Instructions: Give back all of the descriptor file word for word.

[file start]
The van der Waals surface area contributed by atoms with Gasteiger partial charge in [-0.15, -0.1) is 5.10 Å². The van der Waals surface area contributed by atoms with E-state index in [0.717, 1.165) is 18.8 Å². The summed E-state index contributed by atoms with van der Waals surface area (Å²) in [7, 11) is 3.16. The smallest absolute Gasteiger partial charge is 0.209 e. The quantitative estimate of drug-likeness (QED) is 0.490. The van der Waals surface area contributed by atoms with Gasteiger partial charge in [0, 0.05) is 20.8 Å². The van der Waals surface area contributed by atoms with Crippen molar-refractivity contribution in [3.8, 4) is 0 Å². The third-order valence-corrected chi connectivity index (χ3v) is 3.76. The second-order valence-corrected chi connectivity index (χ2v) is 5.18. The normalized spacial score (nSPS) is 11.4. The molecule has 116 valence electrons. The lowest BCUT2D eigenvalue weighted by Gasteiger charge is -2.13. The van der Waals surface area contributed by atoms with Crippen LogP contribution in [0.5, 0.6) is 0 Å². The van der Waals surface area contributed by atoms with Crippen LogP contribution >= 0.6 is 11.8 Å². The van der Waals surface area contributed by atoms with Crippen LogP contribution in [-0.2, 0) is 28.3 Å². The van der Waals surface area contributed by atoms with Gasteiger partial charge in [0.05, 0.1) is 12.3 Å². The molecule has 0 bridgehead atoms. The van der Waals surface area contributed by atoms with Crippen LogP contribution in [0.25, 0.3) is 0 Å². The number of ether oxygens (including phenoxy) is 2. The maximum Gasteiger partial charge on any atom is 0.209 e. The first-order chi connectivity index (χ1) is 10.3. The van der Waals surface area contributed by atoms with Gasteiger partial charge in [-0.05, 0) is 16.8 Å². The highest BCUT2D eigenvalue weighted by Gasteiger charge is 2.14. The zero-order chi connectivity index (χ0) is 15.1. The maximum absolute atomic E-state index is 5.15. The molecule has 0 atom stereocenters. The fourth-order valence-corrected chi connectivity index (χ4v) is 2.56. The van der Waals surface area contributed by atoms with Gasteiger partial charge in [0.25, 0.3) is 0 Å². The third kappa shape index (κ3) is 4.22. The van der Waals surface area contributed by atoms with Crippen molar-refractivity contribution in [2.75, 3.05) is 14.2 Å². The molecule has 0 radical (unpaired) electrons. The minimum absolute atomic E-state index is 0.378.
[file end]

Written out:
The van der Waals surface area contributed by atoms with Gasteiger partial charge in [-0.15, -0.1) is 5.10 Å². The van der Waals surface area contributed by atoms with E-state index in [0.717, 1.165) is 18.8 Å². The summed E-state index contributed by atoms with van der Waals surface area (Å²) in [7, 11) is 3.16. The smallest absolute Gasteiger partial charge is 0.209 e. The quantitative estimate of drug-likeness (QED) is 0.490. The van der Waals surface area contributed by atoms with Gasteiger partial charge in [0, 0.05) is 20.8 Å². The van der Waals surface area contributed by atoms with Crippen molar-refractivity contribution in [3.8, 4) is 0 Å². The third-order valence-corrected chi connectivity index (χ3v) is 3.76. The second-order valence-corrected chi connectivity index (χ2v) is 5.18. The normalized spacial score (nSPS) is 11.4. The molecule has 116 valence electrons. The lowest BCUT2D eigenvalue weighted by Gasteiger charge is -2.13. The van der Waals surface area contributed by atoms with Crippen LogP contribution in [0.5, 0.6) is 0 Å². The van der Waals surface area contributed by atoms with Crippen LogP contribution >= 0.6 is 11.8 Å². The van der Waals surface area contributed by atoms with Crippen LogP contribution in [-0.2, 0) is 28.3 Å². The van der Waals surface area contributed by atoms with Gasteiger partial charge in [0.05, 0.1) is 12.3 Å². The molecule has 0 bridgehead atoms. The van der Waals surface area contributed by atoms with Crippen LogP contribution in [0.25, 0.3) is 0 Å². The number of ether oxygens (including phenoxy) is 2. The maximum Gasteiger partial charge on any atom is 0.209 e. The first-order chi connectivity index (χ1) is 10.3. The van der Waals surface area contributed by atoms with Gasteiger partial charge in [-0.05, 0) is 16.8 Å². The highest BCUT2D eigenvalue weighted by Gasteiger charge is 2.14. The zero-order chi connectivity index (χ0) is 15.1. The maximum absolute atomic E-state index is 5.15. The molecule has 0 atom stereocenters. The fourth-order valence-corrected chi connectivity index (χ4v) is 2.56. The van der Waals surface area contributed by atoms with Gasteiger partial charge in [0.25, 0.3) is 0 Å². The third kappa shape index (κ3) is 4.22. The van der Waals surface area contributed by atoms with Crippen molar-refractivity contribution in [2.75, 3.05) is 14.2 Å². The molecule has 0 radical (unpaired) electrons. The minimum absolute atomic E-state index is 0.378.